Image courtesy of

To find a jjimjilbang, look for the Hangeul characters, 찜질방, or find the sauna symbol of three heat waves, pictured below:

Above, you might recognize "사우나": Sa-oo-na, or Sauna. Image courtesy of

Some may be several floors up or down in a building, so look carefully for floor numbers (L1 = Level 1, ect). It’s recommended to travel with someone up to speed on their Korean, as there may be no English speaking services available, and it's also the best way to take full advantage of massage/bathing routines available (like the "thread face shave"! :D). And perhaps don’t go to a jjimjilbang too close to where you live—you never know if you might run into one of your students out with their family for a spa night. 


If you’ve read Year of the Wolf, you’ll remember that some foreigners are still working through their bathhouse culture shock. Here’s a snippet of a conversation between Citlalli and Rafael on an important initiation night:

WARNING! Spoilers!

Twilight carpeted the land. Overhanging oak branches blocked what little light was left, so all I could see was the glint of Rafael’s white T-shirt ahead of me and a flash of raggedy jeans. He caught me looking at him and grinned, falling back into step beside me.

“Is that really what you’re going to wear?” he asked, raising an eyebrow as he looked up and down my leather jacket, shimmering silver V-neck, and skinny jeans.

“Well, yeah. I didn’t expect it to be such a hike to get there,” I huffed, dragging my tote bag along. He didn’t make any effort to help me carry it.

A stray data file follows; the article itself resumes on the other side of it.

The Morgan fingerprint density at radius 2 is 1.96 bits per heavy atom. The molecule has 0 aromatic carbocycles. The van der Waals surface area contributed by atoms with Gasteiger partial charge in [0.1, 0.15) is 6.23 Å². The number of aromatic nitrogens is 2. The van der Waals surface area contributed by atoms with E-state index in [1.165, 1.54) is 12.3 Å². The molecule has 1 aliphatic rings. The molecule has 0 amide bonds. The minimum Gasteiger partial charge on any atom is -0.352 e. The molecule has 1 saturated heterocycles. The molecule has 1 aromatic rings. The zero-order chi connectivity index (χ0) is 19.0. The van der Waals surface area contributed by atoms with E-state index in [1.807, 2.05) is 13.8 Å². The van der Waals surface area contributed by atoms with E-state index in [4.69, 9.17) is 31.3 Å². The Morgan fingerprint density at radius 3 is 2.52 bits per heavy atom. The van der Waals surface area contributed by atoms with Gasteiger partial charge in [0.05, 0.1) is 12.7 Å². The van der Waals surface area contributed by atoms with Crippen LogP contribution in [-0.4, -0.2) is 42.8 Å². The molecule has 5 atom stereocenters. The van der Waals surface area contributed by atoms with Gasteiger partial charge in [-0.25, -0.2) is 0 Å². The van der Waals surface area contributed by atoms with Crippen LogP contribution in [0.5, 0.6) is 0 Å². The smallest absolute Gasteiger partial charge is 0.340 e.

“I’m just saying,” he gestured to that white T-shirt hugging his lean, defined muscles. “We wolves go through clothes pretty quickly. It’s not like clothes can change with us. We’ve all seen enough of each other at one point or another—or too much, in Jaehoon’s case.”

I must have looked mortified, because he grinned evilly. “Come on, Citlalli. You’ve lived here for four years? You must have braved the jjimjilbangs at one point or another.”

The jjimjilbangs were Korean public bathhouses, notorious for scrubbing off all that dead, nasty skin until you were left raw and clean and fearful of any ajumma wielding an abrasive sponge. However, there was a strict no bathing suit rule. Mami had made me go once. I’d had to break into the liquor cabinet to summon up the nerve. Everyone was naturally curious about foreigners, and had no qualms, none at all, about staring. I was terrified, absolutely terrified, of public nudity.

I tossed my hair and glanced back at Rafael. “Sure. I have no problem with it.”

—© 2012 Year of the Wolf

Disclaimer: The above is depicted as fiction, not fact.

Thursday, June 13, 2013

YEAR OF THE TIGER *free* for Father's Day Weekend

YEAR OF THE TIGER, the second book in the urban fantasy Changeling Sisters Series, will be free June 15-16th on

"Citlalli Alvarez checks her pride in order to convince the Seoul werewolves to launch a dangerous scheme, while her half-sister Raina plays a risky game of seduction in order to steal the soul of a gorgeous 16th-century vampyre. One thing's for certain: no one is waiting on rescue."

Free Copy can be downloaded onto Kindle, Kindle App (Smartphone/Tablet/iPad), and Kindle Cloud Reader (PC).

Monday, June 3, 2013

June 2013 Book Review of the Month: Eon


By Alison Goodman
~Book Review~

*Minor Spoilers Alert* 

YOU KNOW that online mythology quiz, the one where they ask you: "If you could be any mythological creature, which one would you be?"?